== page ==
One of the most time-honored traditions of soldiers returning from war is to bring a trophy back of their service-- and we have one to show you. 

The SKS-45 rifle was a semi-automatic 10-shot carbine in 7.62x39mm-- the first fielded in that round-- that appeared in Soviet service in the last days of World War II. While quickly phased out in front line service with Moscow's legions as the AK-47 was adopted, the SKS was exported widely to arm the "happy peace-loving workers and peasants" of the Communist co-prosperity sphere with the CIA reporting on the gun’s existence in 1955 and the first real-live versions captured the next year by French troops during the Suez Crisis operating in Egypt. 

By the Vietnam conflict in the 1960s, the SKS, in both Soviet and Chinese versions, became increasingly familiar to U.S. troops who often encountered the then-second-tier infantry rifle in large numbers, given by Moscow and Beijing to North Vietnam as military aid.

Left: “A Viet Cong soldier crouches in a bunker with an SKS rifle, 1968.” Photographed by SPC4 Dennis J. Kurpuis. U.S. Army. Photograph in the National Archives. Right: “Captain Edward F. Riley, 9th Marine Regiment, examines one of over 600 North Vietnamese Army SKS rifles captured by men of his company during Operation Dewey Canyon, 1969.” (Photo: USMC)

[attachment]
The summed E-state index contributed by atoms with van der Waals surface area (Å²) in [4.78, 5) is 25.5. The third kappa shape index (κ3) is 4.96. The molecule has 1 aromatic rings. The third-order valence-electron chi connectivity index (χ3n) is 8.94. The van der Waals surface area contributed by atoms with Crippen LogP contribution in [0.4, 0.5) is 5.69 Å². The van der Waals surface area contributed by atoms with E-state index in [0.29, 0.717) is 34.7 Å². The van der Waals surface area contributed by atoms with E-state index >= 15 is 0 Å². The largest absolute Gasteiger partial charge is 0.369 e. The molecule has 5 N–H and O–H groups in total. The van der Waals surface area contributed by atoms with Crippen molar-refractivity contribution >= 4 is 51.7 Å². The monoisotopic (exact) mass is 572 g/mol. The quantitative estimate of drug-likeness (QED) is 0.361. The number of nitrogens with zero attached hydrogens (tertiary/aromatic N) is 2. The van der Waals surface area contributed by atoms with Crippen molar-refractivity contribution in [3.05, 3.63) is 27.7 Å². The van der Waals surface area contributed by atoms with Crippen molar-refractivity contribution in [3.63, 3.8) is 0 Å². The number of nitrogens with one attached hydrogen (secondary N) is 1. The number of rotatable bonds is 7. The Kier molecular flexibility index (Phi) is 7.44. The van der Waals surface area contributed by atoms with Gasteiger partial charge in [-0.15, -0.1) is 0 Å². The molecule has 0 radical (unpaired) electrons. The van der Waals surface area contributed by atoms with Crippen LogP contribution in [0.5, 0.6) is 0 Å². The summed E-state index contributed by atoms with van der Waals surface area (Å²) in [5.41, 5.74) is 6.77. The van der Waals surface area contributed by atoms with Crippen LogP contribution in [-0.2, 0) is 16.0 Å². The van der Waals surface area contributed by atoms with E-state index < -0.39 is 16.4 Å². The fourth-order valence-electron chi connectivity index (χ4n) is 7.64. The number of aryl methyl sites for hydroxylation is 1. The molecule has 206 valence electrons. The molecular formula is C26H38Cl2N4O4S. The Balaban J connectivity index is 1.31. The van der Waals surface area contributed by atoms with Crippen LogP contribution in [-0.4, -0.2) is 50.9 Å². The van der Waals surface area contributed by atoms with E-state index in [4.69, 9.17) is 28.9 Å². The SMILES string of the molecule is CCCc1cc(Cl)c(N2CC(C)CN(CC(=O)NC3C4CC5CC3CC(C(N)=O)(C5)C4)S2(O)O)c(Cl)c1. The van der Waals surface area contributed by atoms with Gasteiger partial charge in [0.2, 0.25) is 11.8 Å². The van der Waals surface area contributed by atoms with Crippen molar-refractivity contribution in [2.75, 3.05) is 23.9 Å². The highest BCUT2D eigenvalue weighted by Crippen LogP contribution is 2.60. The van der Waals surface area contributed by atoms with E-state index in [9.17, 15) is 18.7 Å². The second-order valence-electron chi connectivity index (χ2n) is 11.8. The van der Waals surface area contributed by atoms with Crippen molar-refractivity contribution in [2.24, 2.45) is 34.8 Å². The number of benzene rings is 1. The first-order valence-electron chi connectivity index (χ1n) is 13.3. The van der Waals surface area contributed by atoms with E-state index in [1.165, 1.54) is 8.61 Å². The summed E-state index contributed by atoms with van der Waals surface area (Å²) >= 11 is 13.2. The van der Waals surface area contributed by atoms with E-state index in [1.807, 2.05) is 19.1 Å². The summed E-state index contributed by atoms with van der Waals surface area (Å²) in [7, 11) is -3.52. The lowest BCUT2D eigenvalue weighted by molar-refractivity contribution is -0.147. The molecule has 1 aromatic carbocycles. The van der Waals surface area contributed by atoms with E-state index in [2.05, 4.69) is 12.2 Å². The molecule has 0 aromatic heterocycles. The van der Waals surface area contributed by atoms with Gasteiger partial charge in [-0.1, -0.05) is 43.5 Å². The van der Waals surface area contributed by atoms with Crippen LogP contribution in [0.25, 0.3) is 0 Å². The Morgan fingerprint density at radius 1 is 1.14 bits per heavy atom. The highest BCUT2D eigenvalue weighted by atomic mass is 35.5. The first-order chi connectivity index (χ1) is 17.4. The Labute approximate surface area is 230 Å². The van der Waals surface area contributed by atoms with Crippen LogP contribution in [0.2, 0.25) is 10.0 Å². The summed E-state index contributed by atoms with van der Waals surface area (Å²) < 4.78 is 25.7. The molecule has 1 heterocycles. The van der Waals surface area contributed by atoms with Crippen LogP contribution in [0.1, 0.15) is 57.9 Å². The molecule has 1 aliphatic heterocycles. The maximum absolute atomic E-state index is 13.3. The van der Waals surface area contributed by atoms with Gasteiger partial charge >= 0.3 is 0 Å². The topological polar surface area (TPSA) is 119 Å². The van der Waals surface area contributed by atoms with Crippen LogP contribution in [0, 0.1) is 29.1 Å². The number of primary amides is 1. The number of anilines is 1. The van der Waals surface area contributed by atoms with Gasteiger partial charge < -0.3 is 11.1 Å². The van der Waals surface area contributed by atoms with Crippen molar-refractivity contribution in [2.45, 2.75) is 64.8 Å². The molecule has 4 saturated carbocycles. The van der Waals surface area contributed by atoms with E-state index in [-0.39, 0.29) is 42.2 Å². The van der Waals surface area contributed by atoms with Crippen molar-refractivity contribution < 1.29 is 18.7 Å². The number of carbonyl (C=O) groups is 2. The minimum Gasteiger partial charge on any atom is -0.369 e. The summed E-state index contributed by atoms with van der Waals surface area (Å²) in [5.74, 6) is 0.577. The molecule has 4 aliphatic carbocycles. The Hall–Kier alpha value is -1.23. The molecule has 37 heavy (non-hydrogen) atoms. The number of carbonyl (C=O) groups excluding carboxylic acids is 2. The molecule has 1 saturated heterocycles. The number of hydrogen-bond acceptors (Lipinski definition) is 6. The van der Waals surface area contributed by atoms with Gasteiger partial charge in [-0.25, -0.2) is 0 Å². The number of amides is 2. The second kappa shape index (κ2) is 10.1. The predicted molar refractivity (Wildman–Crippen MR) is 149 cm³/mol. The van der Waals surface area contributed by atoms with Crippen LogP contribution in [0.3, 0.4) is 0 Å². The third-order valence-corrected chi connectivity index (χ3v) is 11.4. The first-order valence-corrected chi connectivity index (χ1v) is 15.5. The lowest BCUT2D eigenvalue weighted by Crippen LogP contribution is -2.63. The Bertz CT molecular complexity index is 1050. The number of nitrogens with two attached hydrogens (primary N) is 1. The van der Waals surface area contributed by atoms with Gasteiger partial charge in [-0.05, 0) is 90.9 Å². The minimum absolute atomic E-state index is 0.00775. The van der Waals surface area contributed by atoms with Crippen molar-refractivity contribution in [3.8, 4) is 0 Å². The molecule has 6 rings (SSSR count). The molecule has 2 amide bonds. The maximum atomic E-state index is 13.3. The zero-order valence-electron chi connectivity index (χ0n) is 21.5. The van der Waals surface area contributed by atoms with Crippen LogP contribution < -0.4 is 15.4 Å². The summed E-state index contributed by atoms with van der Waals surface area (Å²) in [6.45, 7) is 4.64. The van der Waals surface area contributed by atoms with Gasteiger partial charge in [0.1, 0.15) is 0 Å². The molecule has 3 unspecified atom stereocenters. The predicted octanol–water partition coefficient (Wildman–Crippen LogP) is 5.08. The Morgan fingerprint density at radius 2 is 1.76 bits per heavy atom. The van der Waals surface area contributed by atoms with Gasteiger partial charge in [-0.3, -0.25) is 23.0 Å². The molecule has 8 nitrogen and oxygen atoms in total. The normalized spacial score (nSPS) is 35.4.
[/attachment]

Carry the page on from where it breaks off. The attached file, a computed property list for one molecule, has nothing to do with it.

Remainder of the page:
Due to their semi-auto nature, GI-captured SKS rifles from Southeast Asia became a popular war trophy for returning American Vietnam Vets returning home and were the first such rifles to come into the U.S. 

Speaking of which...

The military DD603-1, "War Souvenir Registration/Authorization" form that comes with the gun is dated July 16, 1971, and was filled out at Long Binh Post, the famed "LBJ" that was the U.S. Army’s largest base located in the former South Vietnam, just months before the base was turned over to the ARVN military. (Photo:

The GI listed on the bring back papers is referred to as a captain with MACV Team 87, an advisory unit based near Xuan Loc that trained South Vietnamese military forces in preparation for the U.S. withdrawal of combat units from the country in March 1973. 

The "11 million" series is an important transitional model when it comes to Chinese SKS, falling just after the adoption of the "spike" bayonet and prior to the guns made for export to the U.S. in the 1980s. (Photo:

Non-import-marked Vietnam-era bring back SKSs were some of the first seen in the U.S. until Nornico export models started pouring in during the 1980s, followed later by Soviet- and Yugoslavian-made examples in the 1990s, setting those early guns apart from the later waves.  

Today, the Pentagon is much more restrictive on Veterans returning with captured enemy arms from overseas, with the days of bringing a battlefield picked rifle or pistol back home in a duffle bag largely a thing of the past. Still, those that are here will always have a place of honor. 


Like historical guns with a story to tell? Check out our carefully curated Military Classics and Collector's Corner sections to see more like this.